The U.S. International Trade Commission on Wednesday announced that it will delay final judgment of assertions that Apple infringed on certain FRAND patents owned by Samsung when it made the iPhone, iPad and iPod touch.
As noted by Reuters, the case stems from an earlier decision handed down by an ITC Administrative Law Judge in September, who found Apple to not infringe on the patents in suit. The full Commission promised a review of the ruling, which could potentially see the sales ban of infringing iOS devices.
After requesting filings related to what effect banning Apple products would have on the public, including whether acceptable substitutes are readily available, the ITC pushed back the issuance of a final decision until May 31. The move could signal a finding of infringement by one or all of the iOS devices in question, though Florian Mueller of FOSS Patents notes the request for party input could be a good sign for Apple.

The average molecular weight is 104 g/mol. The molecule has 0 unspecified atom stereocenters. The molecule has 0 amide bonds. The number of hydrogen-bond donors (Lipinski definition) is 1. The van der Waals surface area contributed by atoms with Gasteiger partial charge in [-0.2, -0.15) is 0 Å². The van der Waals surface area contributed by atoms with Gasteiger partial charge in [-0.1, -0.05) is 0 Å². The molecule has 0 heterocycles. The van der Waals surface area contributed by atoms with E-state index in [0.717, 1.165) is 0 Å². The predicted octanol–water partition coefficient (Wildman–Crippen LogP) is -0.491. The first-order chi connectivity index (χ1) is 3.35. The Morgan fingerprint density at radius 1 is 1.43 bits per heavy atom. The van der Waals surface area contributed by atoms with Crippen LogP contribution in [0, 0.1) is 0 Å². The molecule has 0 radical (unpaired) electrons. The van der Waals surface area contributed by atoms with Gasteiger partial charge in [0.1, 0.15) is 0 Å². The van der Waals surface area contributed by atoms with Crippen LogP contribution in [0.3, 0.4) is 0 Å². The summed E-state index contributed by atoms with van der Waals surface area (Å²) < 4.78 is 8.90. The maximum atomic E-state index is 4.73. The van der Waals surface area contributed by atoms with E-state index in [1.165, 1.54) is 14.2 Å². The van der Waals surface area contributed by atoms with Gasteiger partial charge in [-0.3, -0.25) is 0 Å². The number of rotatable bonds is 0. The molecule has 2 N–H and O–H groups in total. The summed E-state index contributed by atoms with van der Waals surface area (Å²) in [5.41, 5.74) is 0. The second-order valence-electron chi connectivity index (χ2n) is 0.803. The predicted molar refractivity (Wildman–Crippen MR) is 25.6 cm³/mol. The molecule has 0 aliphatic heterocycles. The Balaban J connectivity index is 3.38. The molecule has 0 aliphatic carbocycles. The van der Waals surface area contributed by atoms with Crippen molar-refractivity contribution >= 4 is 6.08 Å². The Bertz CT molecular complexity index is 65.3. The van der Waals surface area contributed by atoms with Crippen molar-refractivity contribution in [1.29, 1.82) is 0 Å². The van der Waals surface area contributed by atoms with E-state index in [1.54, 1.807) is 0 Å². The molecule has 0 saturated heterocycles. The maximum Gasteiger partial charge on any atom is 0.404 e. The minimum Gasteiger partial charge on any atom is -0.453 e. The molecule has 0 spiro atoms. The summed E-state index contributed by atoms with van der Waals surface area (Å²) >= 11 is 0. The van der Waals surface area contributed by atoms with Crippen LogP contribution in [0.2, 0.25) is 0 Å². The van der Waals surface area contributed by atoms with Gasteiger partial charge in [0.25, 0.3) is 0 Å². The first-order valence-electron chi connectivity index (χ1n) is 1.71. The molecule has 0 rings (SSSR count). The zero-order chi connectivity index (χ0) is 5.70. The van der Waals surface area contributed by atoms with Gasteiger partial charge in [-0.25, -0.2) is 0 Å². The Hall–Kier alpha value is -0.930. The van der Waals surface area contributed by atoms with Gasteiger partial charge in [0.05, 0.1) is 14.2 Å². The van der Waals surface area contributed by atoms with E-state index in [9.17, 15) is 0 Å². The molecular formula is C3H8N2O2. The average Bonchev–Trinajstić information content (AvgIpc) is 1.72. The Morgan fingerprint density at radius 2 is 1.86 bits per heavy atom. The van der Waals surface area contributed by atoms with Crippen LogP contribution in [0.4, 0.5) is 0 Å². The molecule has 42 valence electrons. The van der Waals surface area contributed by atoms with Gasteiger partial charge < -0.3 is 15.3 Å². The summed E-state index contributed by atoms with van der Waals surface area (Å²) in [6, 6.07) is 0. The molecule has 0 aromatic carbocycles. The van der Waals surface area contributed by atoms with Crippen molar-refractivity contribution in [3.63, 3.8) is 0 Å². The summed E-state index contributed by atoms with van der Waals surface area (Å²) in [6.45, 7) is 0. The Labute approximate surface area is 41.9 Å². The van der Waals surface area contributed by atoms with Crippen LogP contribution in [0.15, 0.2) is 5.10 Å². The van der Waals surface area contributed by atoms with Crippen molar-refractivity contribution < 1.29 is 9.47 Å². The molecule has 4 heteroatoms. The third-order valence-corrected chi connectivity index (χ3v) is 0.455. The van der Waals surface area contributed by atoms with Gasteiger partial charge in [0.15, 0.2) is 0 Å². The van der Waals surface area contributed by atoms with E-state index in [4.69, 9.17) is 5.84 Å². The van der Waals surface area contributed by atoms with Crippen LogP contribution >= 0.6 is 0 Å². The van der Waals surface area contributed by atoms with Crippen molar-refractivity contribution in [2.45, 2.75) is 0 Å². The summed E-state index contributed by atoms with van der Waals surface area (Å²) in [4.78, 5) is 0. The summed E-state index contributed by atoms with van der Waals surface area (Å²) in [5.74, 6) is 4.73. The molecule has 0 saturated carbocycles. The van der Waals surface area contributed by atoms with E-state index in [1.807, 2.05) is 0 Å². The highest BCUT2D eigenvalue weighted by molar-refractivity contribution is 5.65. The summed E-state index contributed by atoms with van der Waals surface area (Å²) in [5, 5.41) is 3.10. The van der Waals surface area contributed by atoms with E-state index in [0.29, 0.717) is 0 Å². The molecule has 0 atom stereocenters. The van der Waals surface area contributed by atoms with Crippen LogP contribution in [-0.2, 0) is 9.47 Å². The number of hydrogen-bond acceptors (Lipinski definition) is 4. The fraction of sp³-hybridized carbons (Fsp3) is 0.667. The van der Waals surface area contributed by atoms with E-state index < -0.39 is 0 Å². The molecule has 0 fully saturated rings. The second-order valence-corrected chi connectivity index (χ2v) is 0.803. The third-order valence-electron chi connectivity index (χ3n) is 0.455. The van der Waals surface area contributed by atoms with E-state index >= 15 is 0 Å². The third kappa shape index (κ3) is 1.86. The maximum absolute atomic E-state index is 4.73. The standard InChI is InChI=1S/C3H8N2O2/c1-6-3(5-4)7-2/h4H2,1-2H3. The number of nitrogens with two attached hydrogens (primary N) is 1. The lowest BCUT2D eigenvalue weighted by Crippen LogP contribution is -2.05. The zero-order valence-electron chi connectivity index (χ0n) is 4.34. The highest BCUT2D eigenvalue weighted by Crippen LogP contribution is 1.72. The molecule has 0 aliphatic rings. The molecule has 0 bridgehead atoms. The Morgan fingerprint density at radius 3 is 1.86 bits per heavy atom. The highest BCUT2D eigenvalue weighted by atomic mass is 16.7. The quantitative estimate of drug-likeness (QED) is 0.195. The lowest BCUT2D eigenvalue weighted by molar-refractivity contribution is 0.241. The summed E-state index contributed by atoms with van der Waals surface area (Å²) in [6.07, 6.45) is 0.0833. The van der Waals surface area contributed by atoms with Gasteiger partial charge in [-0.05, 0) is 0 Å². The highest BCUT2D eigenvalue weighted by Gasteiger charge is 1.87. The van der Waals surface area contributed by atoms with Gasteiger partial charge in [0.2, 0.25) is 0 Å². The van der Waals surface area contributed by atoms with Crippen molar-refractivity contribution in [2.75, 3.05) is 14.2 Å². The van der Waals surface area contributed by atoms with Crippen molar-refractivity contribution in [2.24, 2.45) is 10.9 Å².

In a more in-depth look at the ITC's announcement, Mueller points out that the Commission is at least considering FRAND (fair, reasonable and non-discriminatory) licensing, whereas the issue was skirted entirely in the initial determination. He goes on to say that Samsung's 2.4 percent royalty rate will be scrutinized, a number believed to be much higher for Apple than other industry players licensing the patented tech.
Also of note is that an Apple product ban would not necessarily affect the company's current offerings as the most recent iPhones and iPads switched baseband chip suppliers. Samsung's standard essential patent (SEP) licensing is applied differently with the older units using Infineon silicon than the current Qualcomm-based devices.
The ITC is also reviewing a separate decision that found Samsung was in violation of four Apple patents. That case was originally scheduled for determination on March 27, but was also pushed back to an as-yet-unannounced date.